Experienced and professional animal trainer provide their insights in answering this question :
A. Yes, there is always a risk for flea and tick exposure even with indoor only animals.

The reason is fleas and ticks can be carried into your household on your clothing, other animals or even certain objects (sporting equipment, blankets, towels, shopping bags, etc.).

How to Identify Common Pet Problems ?

Our sources include academic articles, blog posts, and personal essays from experienced pet care professionals :

It is important to regularly give your dog a preventative flea treatment, even if they are an indoor dog, because the most effective flea control is preventing an infestation before it happens.
Year-round flea prevention is recommended for all cats and dogs in your home, whether they go indoors or not. While that recommendation is year-round, the spring and summer months, when the weather is warmer, are the most important time of year for preventing fleas.
As a result, it`s smart to treat any cat—including an indoor one—with a flea and tick preventive, says Annie Harvilicz, chief medical officer at Animal Wellness Centers, in Los Angeles.
And if your cats live exclusively outside, they`re susceptible to fleas wherever they go, including garages, barns, and anyplace they interact with other animals. Basically, no matter how much time your cat spends outside, they need flea medicine for outdoor cats.
Even dogs kept exclusively indoors or away from other pets can contract fleas via rodent infestations or contact with other flea-bearing animals. Doggy daycare and boarding kennels are yet another source of fleas.
Fleas and ticks can carry and transmit diseases, which is why preventing infection is important. Preventatives are types of medication that can be safely and routinely given to deter fleas and ticks from biting your dog.
Does Your Indoor Cat Need Heartworm and Flea & Tick Protection? Yes! Over 25% of cats with proven heartworm infection are kept indoors exclusively. Owners/family members in the household as well as other pets that do go outside can bring in different parasites and fleas that can affect your indoor cat.
The good news is, the fleas in your house are most likely to be cat or dog fleas, so although they will bite humans, they don`t consider us a suitable host to live and breed on (they prefer dogs and cats). This means, eventually they`ll just die off.
There are sprays, collars and spot-on treatments. If your home is centrally heated, your cat will need his flea treatment monthly throughout the year to ensure no live fleas get into the house. NEVER USE A DOG FLEA PRODUCT ON YOUR CAT AS THESE CAN BE EXTREMELY TOXIC AND RESULT IN DEATH.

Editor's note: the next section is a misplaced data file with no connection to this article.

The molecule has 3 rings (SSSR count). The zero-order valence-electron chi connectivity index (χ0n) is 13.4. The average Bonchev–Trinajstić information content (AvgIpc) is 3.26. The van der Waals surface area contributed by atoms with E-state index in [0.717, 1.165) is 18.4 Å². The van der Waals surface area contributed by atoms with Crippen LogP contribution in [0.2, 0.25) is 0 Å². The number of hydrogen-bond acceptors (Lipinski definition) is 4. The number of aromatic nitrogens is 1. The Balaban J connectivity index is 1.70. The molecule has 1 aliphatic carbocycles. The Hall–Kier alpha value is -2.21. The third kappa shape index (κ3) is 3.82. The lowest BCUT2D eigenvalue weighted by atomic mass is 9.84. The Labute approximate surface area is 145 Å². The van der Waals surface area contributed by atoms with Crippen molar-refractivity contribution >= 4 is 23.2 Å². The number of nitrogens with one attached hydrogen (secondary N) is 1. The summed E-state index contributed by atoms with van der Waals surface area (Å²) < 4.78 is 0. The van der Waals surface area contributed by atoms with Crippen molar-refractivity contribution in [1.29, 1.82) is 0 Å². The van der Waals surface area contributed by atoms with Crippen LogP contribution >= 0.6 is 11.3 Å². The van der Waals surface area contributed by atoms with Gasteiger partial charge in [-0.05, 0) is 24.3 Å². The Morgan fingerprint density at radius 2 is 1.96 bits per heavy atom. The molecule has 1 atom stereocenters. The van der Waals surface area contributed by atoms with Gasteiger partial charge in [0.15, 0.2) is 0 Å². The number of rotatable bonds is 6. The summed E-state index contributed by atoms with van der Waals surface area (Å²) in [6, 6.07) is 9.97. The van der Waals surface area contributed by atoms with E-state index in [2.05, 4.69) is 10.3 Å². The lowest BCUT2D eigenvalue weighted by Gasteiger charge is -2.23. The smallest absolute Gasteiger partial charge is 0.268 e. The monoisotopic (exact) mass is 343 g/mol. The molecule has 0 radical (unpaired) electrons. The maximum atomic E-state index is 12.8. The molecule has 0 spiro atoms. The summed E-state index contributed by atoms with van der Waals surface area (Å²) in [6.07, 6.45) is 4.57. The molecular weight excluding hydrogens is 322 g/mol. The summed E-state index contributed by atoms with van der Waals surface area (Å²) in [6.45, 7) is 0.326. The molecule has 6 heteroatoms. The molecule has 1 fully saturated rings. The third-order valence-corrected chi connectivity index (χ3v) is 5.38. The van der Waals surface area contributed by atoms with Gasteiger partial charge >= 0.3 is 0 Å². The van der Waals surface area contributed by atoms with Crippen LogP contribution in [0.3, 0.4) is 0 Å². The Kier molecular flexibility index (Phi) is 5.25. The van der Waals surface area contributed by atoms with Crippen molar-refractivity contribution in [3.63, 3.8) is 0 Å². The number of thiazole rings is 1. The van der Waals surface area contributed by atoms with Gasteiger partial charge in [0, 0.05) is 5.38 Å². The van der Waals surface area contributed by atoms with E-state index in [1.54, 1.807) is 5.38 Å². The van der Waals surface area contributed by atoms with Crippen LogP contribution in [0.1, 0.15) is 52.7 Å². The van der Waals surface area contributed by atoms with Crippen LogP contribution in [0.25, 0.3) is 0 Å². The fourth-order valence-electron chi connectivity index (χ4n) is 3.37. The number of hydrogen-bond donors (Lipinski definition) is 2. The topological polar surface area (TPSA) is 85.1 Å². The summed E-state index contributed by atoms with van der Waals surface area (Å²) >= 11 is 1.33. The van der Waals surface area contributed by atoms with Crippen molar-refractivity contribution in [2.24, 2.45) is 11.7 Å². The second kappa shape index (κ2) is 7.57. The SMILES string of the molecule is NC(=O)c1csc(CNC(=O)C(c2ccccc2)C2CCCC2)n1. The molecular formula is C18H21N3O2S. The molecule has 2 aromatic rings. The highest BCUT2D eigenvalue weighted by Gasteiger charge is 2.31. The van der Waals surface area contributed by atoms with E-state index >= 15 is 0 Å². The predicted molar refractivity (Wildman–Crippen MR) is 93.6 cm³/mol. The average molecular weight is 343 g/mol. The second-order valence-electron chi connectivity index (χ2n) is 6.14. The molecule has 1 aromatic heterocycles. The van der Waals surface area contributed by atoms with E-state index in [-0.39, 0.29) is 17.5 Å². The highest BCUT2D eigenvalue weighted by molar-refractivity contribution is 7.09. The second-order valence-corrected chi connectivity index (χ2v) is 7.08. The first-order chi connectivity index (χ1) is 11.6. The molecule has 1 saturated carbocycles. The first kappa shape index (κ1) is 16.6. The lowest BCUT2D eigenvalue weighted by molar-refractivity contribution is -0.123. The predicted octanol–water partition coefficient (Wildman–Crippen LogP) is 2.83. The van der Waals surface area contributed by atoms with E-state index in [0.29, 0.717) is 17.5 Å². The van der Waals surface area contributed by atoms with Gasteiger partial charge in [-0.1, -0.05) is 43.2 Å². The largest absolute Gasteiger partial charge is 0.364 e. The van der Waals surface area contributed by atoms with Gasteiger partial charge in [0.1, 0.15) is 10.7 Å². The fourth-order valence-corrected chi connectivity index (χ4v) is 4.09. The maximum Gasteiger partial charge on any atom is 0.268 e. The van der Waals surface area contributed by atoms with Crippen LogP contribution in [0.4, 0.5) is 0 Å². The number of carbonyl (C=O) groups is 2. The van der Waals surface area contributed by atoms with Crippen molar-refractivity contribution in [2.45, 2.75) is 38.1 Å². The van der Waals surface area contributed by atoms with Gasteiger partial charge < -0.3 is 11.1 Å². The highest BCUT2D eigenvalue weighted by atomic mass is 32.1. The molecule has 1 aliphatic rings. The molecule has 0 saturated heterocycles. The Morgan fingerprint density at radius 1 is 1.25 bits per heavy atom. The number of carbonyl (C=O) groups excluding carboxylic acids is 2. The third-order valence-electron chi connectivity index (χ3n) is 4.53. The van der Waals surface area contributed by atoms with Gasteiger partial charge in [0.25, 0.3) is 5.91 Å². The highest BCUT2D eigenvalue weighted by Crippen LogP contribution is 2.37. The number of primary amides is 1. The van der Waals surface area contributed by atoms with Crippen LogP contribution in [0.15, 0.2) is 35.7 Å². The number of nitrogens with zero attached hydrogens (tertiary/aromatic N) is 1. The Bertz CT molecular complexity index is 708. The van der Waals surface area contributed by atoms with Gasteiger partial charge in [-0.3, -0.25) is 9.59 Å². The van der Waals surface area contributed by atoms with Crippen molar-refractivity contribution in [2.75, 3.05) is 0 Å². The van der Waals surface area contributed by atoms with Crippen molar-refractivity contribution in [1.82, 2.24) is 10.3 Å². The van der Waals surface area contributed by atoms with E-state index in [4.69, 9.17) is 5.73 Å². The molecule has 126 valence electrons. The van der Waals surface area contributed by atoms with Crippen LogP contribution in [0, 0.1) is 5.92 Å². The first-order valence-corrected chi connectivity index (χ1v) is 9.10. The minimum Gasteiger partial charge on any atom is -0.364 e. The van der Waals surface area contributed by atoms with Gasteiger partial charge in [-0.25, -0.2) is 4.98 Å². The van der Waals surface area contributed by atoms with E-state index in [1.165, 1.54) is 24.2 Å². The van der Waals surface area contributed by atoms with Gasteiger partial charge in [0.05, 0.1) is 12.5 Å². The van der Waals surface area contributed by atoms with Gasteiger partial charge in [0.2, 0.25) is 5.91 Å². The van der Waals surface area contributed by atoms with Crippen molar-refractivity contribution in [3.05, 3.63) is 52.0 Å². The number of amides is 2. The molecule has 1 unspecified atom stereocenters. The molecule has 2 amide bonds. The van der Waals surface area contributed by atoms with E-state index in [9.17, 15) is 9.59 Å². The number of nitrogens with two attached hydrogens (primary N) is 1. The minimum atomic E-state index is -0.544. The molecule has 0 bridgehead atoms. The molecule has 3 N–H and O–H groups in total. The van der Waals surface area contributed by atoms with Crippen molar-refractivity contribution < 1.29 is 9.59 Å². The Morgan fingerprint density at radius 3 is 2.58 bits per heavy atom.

Every cat, yes, even indoor cats, needs to be on a monthly flea and tick prevention medication. Talk to your vet about the right option for your cat – you`ve got choices! – and be consistent. You`ll never be able to make your home a fortress against fleas but you can help your cat withstand the attack.
Unfortunately, many cat owners don`t realize that their cats can get ticks. Indoor cats that don`t spend any time in the grass can still get ticks because of their ability to travel. Ticks can enter your home by hitching a ride on your clothing or by sneaking in when you leave the door open.
Fleas are present in just about every outdoor environment,” she says. “Inevitably, cats who spend all their time outside are going to encounter them, and it`s normal for healthy cats to have some fleas.”
One way is through contact with other flea-infested dogs during a walk, romp at the dog park, or playdate at another pooch`s home. Fleas can also “hitchhike” their way into your house by attaching to socks, pant legs, and shoes.
In order to get rid of fleas in all stages of the life cycle, two or more follow-up treatments within 5-10 days after the first application are needed. Additionally, vacuuming and sanitation practices should be ongoing throughout this period to pick up all remaining eggs and juvenile fleas.
The Life Cycle of a Flea

When it has a host, an adult flea can live about 100 days. But how long can they live without a host? Those fleas typically live only one to two weeks. The entire lifespan of a flea, from egg to adulthood, can last a few weeks or even a few months.

In severe infestations, fleas feasting on your pet`s blood can lead to anemia and, in rare cases, death. Ticks can also harm your pet, transmitting tick-borne infections such as Lyme disease, Ehrlichiosis, Anaplasmosis, Rocky Mountain Spotted Fever, Babesiosis, and Bartonellosis.
The answer is yes, flea and tick preventatives need to be applied year-round in order to keep your pets safe. Read on to learn more about how fleas and ticks operate, the dangers they can harbor, and how best to protect your dogs and cats.
Fleas are very small, wingless, brown-colored parasites that bite skin and suck blood to survive. But fleas can also bite you. While they won`t live on your body, you can still experience potential side effects. A flea can jump up to 13 inches, so it`s possible a pet or other animal can transfer them to you.
Without a host like a cat or a dog, fleas can live anywhere between a few days and two weeks, but they can lay eggs that make the infestation last longer. When female fleas get a source of blood to feed on, they lay eggs and can lay up to 27 eggs per day.
The first thing you may be wondering is, “Can fleas live in cat litter?” Unfortunately, the answer is yes; fleas thrive in humid environments like your cat`s litter box. The good news is, a flea family won`t just decide to set up shop in the litter box.